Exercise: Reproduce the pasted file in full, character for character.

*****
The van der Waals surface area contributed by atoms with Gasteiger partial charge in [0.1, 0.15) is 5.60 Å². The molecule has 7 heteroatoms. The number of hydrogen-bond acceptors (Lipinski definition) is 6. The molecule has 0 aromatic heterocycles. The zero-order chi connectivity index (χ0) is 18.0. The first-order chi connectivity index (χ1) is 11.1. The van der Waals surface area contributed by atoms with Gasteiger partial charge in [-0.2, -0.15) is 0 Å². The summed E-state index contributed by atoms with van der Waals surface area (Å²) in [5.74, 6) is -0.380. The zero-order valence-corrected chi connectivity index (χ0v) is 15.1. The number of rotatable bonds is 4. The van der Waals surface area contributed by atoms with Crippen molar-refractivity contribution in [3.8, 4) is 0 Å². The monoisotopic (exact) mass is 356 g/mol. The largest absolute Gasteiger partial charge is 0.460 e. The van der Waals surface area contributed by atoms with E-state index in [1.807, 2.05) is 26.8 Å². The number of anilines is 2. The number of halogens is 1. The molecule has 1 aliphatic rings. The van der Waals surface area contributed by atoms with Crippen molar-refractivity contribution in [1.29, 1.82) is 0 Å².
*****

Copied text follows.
The van der Waals surface area contributed by atoms with Gasteiger partial charge in [0.1, 0.15) is 5.60 Å². The molecule has 7 heteroatoms. The number of hydrogen-bond acceptors (Lipinski definition) is 6. The molecule has 0 aromatic heterocycles. The zero-order chi connectivity index (χ0) is 18.0. The first-order chi connectivity index (χ1) is 11.1. The van der Waals surface area contributed by atoms with Gasteiger partial charge in [-0.2, -0.15) is 0 Å². The summed E-state index contributed by atoms with van der Waals surface area (Å²) in [5.74, 6) is -0.380. The zero-order valence-corrected chi connectivity index (χ0v) is 15.1. The number of rotatable bonds is 4. The van der Waals surface area contributed by atoms with Crippen molar-refractivity contribution in [3.8, 4) is 0 Å². The monoisotopic (exact) mass is 356 g/mol. The largest absolute Gasteiger partial charge is 0.460 e. The van der Waals surface area contributed by atoms with E-state index in [1.807, 2.05) is 26.8 Å². The number of anilines is 2. The number of halogens is 1. The molecule has 1 aliphatic rings. The van der Waals surface area contributed by atoms with Crippen molar-refractivity contribution in [1.29, 1.82) is 0 Å².